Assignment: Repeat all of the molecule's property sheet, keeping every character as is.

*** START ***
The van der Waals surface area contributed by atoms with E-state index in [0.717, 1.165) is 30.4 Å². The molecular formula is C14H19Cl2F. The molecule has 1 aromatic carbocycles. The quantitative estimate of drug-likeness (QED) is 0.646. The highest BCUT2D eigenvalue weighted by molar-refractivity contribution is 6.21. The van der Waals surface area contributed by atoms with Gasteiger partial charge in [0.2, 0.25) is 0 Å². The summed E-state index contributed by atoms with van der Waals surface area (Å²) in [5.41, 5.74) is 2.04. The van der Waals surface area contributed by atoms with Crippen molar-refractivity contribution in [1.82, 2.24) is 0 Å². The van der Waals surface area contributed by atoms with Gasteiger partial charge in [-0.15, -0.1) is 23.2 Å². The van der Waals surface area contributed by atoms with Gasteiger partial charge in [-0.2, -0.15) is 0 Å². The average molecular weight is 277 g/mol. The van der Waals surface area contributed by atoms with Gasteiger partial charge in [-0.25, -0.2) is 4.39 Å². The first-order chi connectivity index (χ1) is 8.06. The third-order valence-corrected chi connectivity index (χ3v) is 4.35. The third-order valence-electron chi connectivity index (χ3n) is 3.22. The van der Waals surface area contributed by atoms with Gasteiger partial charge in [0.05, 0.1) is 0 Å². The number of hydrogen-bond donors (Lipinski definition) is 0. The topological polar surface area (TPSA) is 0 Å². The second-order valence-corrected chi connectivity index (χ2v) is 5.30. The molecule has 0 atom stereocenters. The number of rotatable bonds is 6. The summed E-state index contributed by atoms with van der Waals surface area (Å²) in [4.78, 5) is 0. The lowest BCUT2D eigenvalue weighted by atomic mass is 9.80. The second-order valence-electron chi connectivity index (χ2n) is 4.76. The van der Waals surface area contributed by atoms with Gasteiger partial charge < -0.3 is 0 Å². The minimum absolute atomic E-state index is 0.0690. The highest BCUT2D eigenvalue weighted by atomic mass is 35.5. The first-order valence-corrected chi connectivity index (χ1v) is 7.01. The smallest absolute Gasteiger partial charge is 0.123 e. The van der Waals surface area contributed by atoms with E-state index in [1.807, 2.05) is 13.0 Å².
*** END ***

The van der Waals surface area contributed by atoms with E-state index in [0.717, 1.165) is 30.4 Å². The molecular formula is C14H19Cl2F. The molecule has 1 aromatic carbocycles. The quantitative estimate of drug-likeness (QED) is 0.646. The highest BCUT2D eigenvalue weighted by molar-refractivity contribution is 6.21. The van der Waals surface area contributed by atoms with Gasteiger partial charge in [0.2, 0.25) is 0 Å². The summed E-state index contributed by atoms with van der Waals surface area (Å²) in [5.41, 5.74) is 2.04. The van der Waals surface area contributed by atoms with Crippen molar-refractivity contribution in [1.82, 2.24) is 0 Å². The van der Waals surface area contributed by atoms with Gasteiger partial charge in [-0.15, -0.1) is 23.2 Å². The van der Waals surface area contributed by atoms with Gasteiger partial charge in [-0.2, -0.15) is 0 Å². The average molecular weight is 277 g/mol. The van der Waals surface area contributed by atoms with Gasteiger partial charge in [-0.25, -0.2) is 4.39 Å². The first-order chi connectivity index (χ1) is 8.06. The third-order valence-corrected chi connectivity index (χ3v) is 4.35. The third-order valence-electron chi connectivity index (χ3n) is 3.22. The van der Waals surface area contributed by atoms with Gasteiger partial charge in [0.05, 0.1) is 0 Å². The number of hydrogen-bond donors (Lipinski definition) is 0. The topological polar surface area (TPSA) is 0 Å². The second-order valence-corrected chi connectivity index (χ2v) is 5.30. The molecule has 0 atom stereocenters. The number of rotatable bonds is 6. The summed E-state index contributed by atoms with van der Waals surface area (Å²) in [4.78, 5) is 0. The lowest BCUT2D eigenvalue weighted by atomic mass is 9.80. The second-order valence-electron chi connectivity index (χ2n) is 4.76. The van der Waals surface area contributed by atoms with Gasteiger partial charge < -0.3 is 0 Å². The minimum absolute atomic E-state index is 0.0690. The highest BCUT2D eigenvalue weighted by atomic mass is 35.5. The first-order valence-corrected chi connectivity index (χ1v) is 7.01. The smallest absolute Gasteiger partial charge is 0.123 e. The van der Waals surface area contributed by atoms with E-state index in [1.807, 2.05) is 13.0 Å².